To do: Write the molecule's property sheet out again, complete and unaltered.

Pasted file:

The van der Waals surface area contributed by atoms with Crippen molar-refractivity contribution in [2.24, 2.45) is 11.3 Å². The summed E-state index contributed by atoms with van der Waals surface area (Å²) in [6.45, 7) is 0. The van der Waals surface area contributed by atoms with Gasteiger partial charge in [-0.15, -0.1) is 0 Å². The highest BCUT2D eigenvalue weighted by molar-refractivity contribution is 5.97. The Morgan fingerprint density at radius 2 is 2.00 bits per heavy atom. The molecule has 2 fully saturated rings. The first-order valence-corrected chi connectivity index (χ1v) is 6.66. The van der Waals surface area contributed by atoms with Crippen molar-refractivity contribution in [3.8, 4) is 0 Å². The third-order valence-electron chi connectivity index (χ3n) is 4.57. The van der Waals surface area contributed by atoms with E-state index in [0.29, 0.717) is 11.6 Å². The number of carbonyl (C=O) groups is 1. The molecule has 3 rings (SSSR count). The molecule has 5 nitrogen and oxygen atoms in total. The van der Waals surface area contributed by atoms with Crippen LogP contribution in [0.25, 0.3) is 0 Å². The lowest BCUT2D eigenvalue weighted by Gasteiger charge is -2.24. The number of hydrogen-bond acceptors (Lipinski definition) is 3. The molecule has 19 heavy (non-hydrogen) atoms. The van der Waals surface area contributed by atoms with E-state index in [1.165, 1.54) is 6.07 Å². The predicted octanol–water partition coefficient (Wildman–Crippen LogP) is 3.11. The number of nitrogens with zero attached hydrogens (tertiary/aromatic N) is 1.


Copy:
The van der Waals surface area contributed by atoms with Crippen molar-refractivity contribution in [2.24, 2.45) is 11.3 Å². The summed E-state index contributed by atoms with van der Waals surface area (Å²) in [6.45, 7) is 0. The van der Waals surface area contributed by atoms with Gasteiger partial charge in [-0.15, -0.1) is 0 Å². The highest BCUT2D eigenvalue weighted by molar-refractivity contribution is 5.97. The Morgan fingerprint density at radius 2 is 2.00 bits per heavy atom. The molecule has 2 fully saturated rings. The first-order valence-corrected chi connectivity index (χ1v) is 6.66. The van der Waals surface area contributed by atoms with Crippen molar-refractivity contribution in [3.8, 4) is 0 Å². The third-order valence-electron chi connectivity index (χ3n) is 4.57. The van der Waals surface area contributed by atoms with E-state index in [0.29, 0.717) is 11.6 Å². The number of carbonyl (C=O) groups is 1. The molecule has 3 rings (SSSR count). The molecule has 5 nitrogen and oxygen atoms in total. The van der Waals surface area contributed by atoms with Crippen LogP contribution in [0.25, 0.3) is 0 Å². The lowest BCUT2D eigenvalue weighted by Gasteiger charge is -2.24. The number of hydrogen-bond acceptors (Lipinski definition) is 3. The molecule has 19 heavy (non-hydrogen) atoms. The van der Waals surface area contributed by atoms with E-state index in [1.165, 1.54) is 6.07 Å². The predicted octanol–water partition coefficient (Wildman–Crippen LogP) is 3.11. The number of nitrogens with zero attached hydrogens (tertiary/aromatic N) is 1.